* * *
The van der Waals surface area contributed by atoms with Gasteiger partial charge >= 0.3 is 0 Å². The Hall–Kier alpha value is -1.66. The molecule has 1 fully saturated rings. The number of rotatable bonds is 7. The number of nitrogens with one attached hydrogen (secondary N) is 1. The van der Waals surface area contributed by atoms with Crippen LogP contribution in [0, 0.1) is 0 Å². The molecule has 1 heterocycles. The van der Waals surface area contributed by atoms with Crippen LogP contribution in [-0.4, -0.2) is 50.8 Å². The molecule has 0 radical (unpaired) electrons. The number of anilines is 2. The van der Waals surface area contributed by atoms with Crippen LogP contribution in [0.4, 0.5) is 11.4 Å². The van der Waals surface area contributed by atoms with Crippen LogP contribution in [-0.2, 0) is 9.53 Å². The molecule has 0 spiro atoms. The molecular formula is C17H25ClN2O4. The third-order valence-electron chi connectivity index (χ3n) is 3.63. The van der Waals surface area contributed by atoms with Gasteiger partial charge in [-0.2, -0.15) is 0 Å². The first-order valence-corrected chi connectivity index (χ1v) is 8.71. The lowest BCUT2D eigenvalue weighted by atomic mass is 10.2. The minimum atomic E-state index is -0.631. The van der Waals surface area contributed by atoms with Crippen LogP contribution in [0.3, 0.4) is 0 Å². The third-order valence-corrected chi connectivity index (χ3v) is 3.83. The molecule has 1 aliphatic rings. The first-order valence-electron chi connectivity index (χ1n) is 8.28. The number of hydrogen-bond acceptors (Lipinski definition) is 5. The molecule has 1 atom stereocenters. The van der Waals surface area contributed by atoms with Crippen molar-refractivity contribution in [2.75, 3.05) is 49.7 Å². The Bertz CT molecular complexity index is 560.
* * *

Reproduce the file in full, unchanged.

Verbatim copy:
The van der Waals surface area contributed by atoms with Gasteiger partial charge >= 0.3 is 0 Å². The Hall–Kier alpha value is -1.66. The molecule has 1 fully saturated rings. The number of rotatable bonds is 7. The number of nitrogens with one attached hydrogen (secondary N) is 1. The van der Waals surface area contributed by atoms with Crippen LogP contribution in [0, 0.1) is 0 Å². The molecule has 1 heterocycles. The van der Waals surface area contributed by atoms with Crippen LogP contribution in [-0.4, -0.2) is 50.8 Å². The molecule has 0 radical (unpaired) electrons. The number of anilines is 2. The van der Waals surface area contributed by atoms with Crippen LogP contribution in [0.4, 0.5) is 11.4 Å². The van der Waals surface area contributed by atoms with Crippen LogP contribution in [-0.2, 0) is 9.53 Å². The molecule has 0 spiro atoms. The molecular formula is C17H25ClN2O4. The third-order valence-electron chi connectivity index (χ3n) is 3.63. The van der Waals surface area contributed by atoms with Gasteiger partial charge in [-0.2, -0.15) is 0 Å². The first-order valence-corrected chi connectivity index (χ1v) is 8.71. The lowest BCUT2D eigenvalue weighted by atomic mass is 10.2. The minimum atomic E-state index is -0.631. The van der Waals surface area contributed by atoms with Crippen LogP contribution in [0.3, 0.4) is 0 Å². The third-order valence-corrected chi connectivity index (χ3v) is 3.83. The molecule has 1 aliphatic rings. The first-order valence-electron chi connectivity index (χ1n) is 8.28. The number of hydrogen-bond acceptors (Lipinski definition) is 5. The molecule has 1 atom stereocenters. The van der Waals surface area contributed by atoms with Crippen molar-refractivity contribution in [2.75, 3.05) is 49.7 Å². The Bertz CT molecular complexity index is 560.